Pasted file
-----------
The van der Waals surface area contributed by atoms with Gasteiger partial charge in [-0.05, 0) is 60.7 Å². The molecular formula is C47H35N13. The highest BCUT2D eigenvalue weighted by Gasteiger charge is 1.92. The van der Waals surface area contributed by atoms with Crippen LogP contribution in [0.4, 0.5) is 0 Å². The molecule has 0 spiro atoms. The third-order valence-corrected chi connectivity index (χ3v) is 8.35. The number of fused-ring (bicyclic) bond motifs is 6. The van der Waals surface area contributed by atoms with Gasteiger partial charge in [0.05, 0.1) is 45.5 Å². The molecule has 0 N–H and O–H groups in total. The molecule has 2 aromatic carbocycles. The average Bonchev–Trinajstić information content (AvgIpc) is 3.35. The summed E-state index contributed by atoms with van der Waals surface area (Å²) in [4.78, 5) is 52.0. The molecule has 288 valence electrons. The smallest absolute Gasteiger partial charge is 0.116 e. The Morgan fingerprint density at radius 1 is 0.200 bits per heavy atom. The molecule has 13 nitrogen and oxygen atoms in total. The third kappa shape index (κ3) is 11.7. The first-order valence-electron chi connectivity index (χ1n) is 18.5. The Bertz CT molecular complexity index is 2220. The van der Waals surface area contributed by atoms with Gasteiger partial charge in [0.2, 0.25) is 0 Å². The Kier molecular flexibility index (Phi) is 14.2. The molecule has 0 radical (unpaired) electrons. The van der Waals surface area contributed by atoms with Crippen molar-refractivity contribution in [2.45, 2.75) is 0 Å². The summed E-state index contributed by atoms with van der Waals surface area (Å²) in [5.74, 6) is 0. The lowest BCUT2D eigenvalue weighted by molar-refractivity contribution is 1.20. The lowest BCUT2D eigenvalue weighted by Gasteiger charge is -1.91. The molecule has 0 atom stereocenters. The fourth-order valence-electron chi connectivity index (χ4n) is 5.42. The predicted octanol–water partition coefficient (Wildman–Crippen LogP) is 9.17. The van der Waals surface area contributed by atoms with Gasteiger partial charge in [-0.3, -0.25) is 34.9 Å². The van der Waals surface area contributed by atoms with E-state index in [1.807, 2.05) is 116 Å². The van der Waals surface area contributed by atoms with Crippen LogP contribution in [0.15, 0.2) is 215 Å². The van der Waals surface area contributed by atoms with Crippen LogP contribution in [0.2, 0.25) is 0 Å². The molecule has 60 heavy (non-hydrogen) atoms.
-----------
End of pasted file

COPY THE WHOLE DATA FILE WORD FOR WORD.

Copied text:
The van der Waals surface area contributed by atoms with Gasteiger partial charge in [-0.05, 0) is 60.7 Å². The molecular formula is C47H35N13. The highest BCUT2D eigenvalue weighted by Gasteiger charge is 1.92. The van der Waals surface area contributed by atoms with Crippen LogP contribution in [0.4, 0.5) is 0 Å². The molecule has 0 spiro atoms. The third-order valence-corrected chi connectivity index (χ3v) is 8.35. The number of fused-ring (bicyclic) bond motifs is 6. The van der Waals surface area contributed by atoms with Gasteiger partial charge in [0.05, 0.1) is 45.5 Å². The molecule has 0 N–H and O–H groups in total. The molecule has 2 aromatic carbocycles. The average Bonchev–Trinajstić information content (AvgIpc) is 3.35. The summed E-state index contributed by atoms with van der Waals surface area (Å²) in [4.78, 5) is 52.0. The molecule has 288 valence electrons. The smallest absolute Gasteiger partial charge is 0.116 e. The Morgan fingerprint density at radius 1 is 0.200 bits per heavy atom. The molecule has 13 nitrogen and oxygen atoms in total. The third kappa shape index (κ3) is 11.7. The first-order valence-electron chi connectivity index (χ1n) is 18.5. The Bertz CT molecular complexity index is 2220. The van der Waals surface area contributed by atoms with Gasteiger partial charge in [0.2, 0.25) is 0 Å². The Kier molecular flexibility index (Phi) is 14.2. The molecule has 0 radical (unpaired) electrons. The van der Waals surface area contributed by atoms with Crippen molar-refractivity contribution in [2.45, 2.75) is 0 Å². The summed E-state index contributed by atoms with van der Waals surface area (Å²) in [5.74, 6) is 0. The lowest BCUT2D eigenvalue weighted by molar-refractivity contribution is 1.20. The lowest BCUT2D eigenvalue weighted by Gasteiger charge is -1.91. The molecule has 0 atom stereocenters. The fourth-order valence-electron chi connectivity index (χ4n) is 5.42. The predicted octanol–water partition coefficient (Wildman–Crippen LogP) is 9.17. The van der Waals surface area contributed by atoms with Gasteiger partial charge in [-0.3, -0.25) is 34.9 Å². The van der Waals surface area contributed by atoms with E-state index in [1.807, 2.05) is 116 Å². The van der Waals surface area contributed by atoms with Crippen LogP contribution in [0.15, 0.2) is 215 Å². The van der Waals surface area contributed by atoms with Crippen LogP contribution in [0.2, 0.25) is 0 Å². The molecule has 60 heavy (non-hydrogen) atoms.